Newer Fixed-dose Combinations in the Treatment of Acne

by Dr. Simi Paknikar on  November 5, 2011 at 2:04 PM Health In Focus
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Patients with acne have a reason to smile - new combinations of medicines for local use have been found to be effective.

Treatment of acne is directed towards its cause. Acne occurs due to the following reasons:
Newer Fixed-dose Combinations in the Treatment of Acne
Newer Fixed-dose Combinations in the Treatment of Acne

Increased activity of the sebaceous or oil glands

Blockage of the pores due to increased cellular proliferation, resulting in the formation of comedone or blackhead

Growth of a bacterium called P. acnes within the hair follicles


Drugs used in acne act through different mechanisms:

Antimicrobials like benzoyl peroxide, clindamycin, erythromycin and sodium sulfcetamide inhibit the growth of P. acnes

Dapsone acts by reducing inflammation. It may also reduce the levels and activity of P. acnes.

Benzoyl peroxide acts against the bacteria and exerts a mild effect on comedones.

Retinoids such as adapalene, tazarotene and tretinoin act at multiple sites to treat acne. They reduce the cellular proliferation, inhibit formation of comedones and have anti-inflammatory effect. Retinoids are now available as emollient creams and microsphere gel to reduce irritation and improve efficacy.

If a combination of medications is used, it will not only be effective through multiple mechanisms, it will also help to simplify treatment and improve patient adherence to treatment.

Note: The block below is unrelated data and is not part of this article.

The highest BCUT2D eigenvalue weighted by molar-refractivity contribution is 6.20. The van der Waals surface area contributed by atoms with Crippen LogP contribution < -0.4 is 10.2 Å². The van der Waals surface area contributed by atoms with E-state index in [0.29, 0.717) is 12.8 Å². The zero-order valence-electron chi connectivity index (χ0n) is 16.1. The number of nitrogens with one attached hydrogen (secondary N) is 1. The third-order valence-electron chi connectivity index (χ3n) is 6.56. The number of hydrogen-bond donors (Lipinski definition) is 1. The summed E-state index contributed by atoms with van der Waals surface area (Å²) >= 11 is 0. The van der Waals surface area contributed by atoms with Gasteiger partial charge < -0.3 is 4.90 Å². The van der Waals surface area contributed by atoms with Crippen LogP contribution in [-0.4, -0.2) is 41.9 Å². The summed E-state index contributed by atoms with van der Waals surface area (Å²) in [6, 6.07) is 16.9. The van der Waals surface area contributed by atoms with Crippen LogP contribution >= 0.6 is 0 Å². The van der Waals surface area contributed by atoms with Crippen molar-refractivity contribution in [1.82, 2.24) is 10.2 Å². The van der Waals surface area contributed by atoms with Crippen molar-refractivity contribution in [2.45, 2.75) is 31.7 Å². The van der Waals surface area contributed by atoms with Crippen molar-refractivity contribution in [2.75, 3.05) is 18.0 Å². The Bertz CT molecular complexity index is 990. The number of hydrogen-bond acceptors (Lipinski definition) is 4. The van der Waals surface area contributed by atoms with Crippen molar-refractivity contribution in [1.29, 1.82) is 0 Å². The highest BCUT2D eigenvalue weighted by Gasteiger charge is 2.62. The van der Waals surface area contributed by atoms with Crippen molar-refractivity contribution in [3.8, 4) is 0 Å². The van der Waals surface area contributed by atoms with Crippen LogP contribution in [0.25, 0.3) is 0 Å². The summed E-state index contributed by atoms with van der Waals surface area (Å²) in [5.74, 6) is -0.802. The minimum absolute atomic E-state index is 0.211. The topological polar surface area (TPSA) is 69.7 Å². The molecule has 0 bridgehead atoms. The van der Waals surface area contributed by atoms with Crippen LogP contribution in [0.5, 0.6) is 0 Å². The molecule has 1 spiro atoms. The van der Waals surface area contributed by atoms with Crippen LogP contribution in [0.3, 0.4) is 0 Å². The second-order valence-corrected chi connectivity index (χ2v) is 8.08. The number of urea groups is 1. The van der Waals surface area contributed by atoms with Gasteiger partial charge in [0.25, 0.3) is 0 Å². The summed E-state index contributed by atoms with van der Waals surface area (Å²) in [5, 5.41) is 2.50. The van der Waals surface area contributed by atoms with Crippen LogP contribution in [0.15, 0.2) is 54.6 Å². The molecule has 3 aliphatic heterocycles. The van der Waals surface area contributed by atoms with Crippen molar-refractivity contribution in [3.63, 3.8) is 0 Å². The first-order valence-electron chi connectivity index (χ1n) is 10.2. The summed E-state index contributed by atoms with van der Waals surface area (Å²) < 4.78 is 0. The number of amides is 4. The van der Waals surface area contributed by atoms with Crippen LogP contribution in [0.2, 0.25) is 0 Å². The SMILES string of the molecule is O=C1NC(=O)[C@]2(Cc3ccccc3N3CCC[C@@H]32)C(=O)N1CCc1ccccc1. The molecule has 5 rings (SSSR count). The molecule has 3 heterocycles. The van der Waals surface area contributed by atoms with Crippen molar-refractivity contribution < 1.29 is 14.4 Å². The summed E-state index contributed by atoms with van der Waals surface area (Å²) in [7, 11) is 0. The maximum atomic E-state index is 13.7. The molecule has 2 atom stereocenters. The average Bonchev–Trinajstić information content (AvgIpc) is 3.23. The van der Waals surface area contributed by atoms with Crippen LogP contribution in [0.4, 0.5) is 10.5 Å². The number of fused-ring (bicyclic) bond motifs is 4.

A combination of benzoyl peroxide and clindamycin has been found to be more effective than benzoyl peroxide alone. Benzoyl peroxide, through its effect on bacteria, may also help to reduce bacterial resistance when used in combination.

A combination of clindamycin phosphate 1.2%, an antimicrobial and tretinoin 0.025% has been approved for the treatment of acne. Clindamycin acts as an antibacterial and anti-inflammatory agent, whereas tretinoin acts against comedones. The treatment has been found to be effective in various studies.

The combination is applied once a day either in the morning or at bedtime. Side effects include acne flare, sunburn, allergic reaction, skin reactions and increased sensitivity to ultraviolet light. The combination should not be used in patients suffering from Crohn's disease, ulcerative colitis, colitis with previous antibiotic use, and use of erythromycin containing products at the same time.

A combination of the drug adapalene 0.1% with benzoyl peroxide 2.5% has been recently approved for use as a once-a-day treatment in the US and Canada. Adapalene acts against comedones as well as has anti-inflammatory properties. The combination acts on multiple mechanisms: It prevents comedone formation, growth of bacteria and inflammation. The most common adverse effect associated with this combination is dry skin.

Thus, combinations of anti-acne medications for local applications have not only been found to be effective, they may also probably increase patient's adherence to treatment.

References :

1. Fu LW and Vender RB. Newer Approaches in Topical Combination Therapy for Acne.

Source: Medindia

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